Climate News Roundup: Week of 5/15
Climate Scientist Fears His “Wedges” Made It Seem Too Easy, National Geographic, May 17
In their 2004 paper, “Stabilization Wedges: Solving the Climate Problem for the Next 50 Years with Current Technologies,” Princeton physics and engineering professor, Robert Socolow, and his colleague, ecologist Stephen Pacala proposed a theory to check any increase in greenhouse gas emissions by tackling the anticipated growth in chunks, or wedges. Socolow now laments that the paper gave the wrong impression that dealing with climate change will be easy, leading to oversimplification and discouraging action. Stabilizing emissions will still lead to a 3-degree rise in global temperatures. In holding out the prospect of success, adherents of the paper stressed the minimal goals, overestimated what realistically could be achieved, and underestimated the price tag.
NASA to Launch New Ocean-Watching Satellite in June, Space.com, May 18
NASA is preparing a new observatory, Aquarius, designed to study the relationship between the saltiness of Earth’s oceans and the planet’s climate, for its launch into orbit next month. By tracking variations in ocean surface salinity, Aquarius will monitor changes in the water cycle caused by evaporation and precipitation over the ocean, river runoff, and the freezing and melting of sea ice. The ocean science community desires more information about salinity, as it is the link between two major components of Earth’s complex climate system: ocean circulation and the global water cycle.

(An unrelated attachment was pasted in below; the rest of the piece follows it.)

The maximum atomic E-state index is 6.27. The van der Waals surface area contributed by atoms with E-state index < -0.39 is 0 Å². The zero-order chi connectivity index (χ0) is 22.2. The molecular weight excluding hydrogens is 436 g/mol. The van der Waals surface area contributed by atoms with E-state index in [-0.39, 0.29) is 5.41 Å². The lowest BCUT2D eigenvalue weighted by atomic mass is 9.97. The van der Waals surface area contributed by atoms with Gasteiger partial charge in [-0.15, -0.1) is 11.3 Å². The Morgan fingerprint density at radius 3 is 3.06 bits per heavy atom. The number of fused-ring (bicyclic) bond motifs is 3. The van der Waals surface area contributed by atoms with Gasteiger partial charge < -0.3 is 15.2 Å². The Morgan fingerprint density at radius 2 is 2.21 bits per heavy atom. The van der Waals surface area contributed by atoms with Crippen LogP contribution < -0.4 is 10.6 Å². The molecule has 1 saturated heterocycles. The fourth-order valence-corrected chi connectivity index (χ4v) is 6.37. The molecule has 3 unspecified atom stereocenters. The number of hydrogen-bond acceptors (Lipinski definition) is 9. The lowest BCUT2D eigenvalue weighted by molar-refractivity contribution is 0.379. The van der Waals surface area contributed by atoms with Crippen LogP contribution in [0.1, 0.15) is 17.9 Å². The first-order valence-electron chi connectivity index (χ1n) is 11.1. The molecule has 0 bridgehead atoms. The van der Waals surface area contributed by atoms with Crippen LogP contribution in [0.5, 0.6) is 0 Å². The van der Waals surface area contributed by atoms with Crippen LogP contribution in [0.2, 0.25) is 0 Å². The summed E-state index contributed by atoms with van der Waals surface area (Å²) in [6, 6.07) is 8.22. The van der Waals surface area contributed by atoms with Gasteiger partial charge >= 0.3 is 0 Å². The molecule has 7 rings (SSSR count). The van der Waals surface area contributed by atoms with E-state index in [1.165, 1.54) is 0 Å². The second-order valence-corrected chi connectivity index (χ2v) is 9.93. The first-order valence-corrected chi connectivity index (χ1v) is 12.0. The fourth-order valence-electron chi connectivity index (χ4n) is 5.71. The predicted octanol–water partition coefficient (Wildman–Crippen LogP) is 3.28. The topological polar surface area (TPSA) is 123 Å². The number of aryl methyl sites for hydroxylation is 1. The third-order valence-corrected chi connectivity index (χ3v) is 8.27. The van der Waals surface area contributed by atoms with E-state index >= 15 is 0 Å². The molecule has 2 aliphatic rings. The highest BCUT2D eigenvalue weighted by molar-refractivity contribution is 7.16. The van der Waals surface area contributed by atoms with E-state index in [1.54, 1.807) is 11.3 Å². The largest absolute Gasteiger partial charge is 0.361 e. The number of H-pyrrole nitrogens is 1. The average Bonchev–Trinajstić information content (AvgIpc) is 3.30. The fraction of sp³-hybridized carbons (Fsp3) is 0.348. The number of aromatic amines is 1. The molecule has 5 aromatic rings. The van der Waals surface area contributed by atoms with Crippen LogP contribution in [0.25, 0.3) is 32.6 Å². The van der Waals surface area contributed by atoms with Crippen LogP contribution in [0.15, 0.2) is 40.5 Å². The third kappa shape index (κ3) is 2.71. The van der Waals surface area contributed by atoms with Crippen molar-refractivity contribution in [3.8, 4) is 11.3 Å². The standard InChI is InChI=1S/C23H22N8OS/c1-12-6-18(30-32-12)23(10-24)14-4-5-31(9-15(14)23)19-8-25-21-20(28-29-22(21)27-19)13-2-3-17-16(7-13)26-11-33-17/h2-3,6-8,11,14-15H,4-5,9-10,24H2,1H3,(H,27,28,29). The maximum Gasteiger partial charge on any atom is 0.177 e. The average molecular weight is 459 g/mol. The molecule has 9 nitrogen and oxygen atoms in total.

U.S. weather extremes show “new normal’ climate, Reuters, May 18
At a conference of the Union of Concerned Scientists, scientists, civic planners, and a manager at the giant Swiss Re reinsurance firm all cited human-caused climate change as a factor pushing the shift toward more extreme weather, such as heavy rains, deep snowfalls, floods, and droughts. Although no specific weather event can be blamed on climate change, climate scientists Katharine Kayhoe of Texas Tech University said a background of climate change had an impact in every rainstorm, heat wave, or cold snap. “What we’re seeing is the new normal is constantly evolving,” said Nikhil da Victoria Lobo of Swiss Re’s Global Partnerships team. “Globally what we’re seeing is more volatility … there’s certainly a lot more integrated risk exposure.”
US military goes to war with climate sceptics, The Guardian, May 20
A recent report, “A National Strategic Narrative,” written by Pentagon staff, asserts that change is “already shaping a ‘new normal’ in our strategic environment.” CNA Corporation, a nonprofit that conducts research for the Navy and Marines, echoed the Pentagon’s urgency, writing, “Climate change, from the Military Advisory Board’s perspective, presents significant risks to America’s national security.” The Army Environmental Policy Institute, the National Intelligence Council and the Centre for a New American Security have issued similar reports on the dangers of runaway climate change and what it could mean for geopolitics.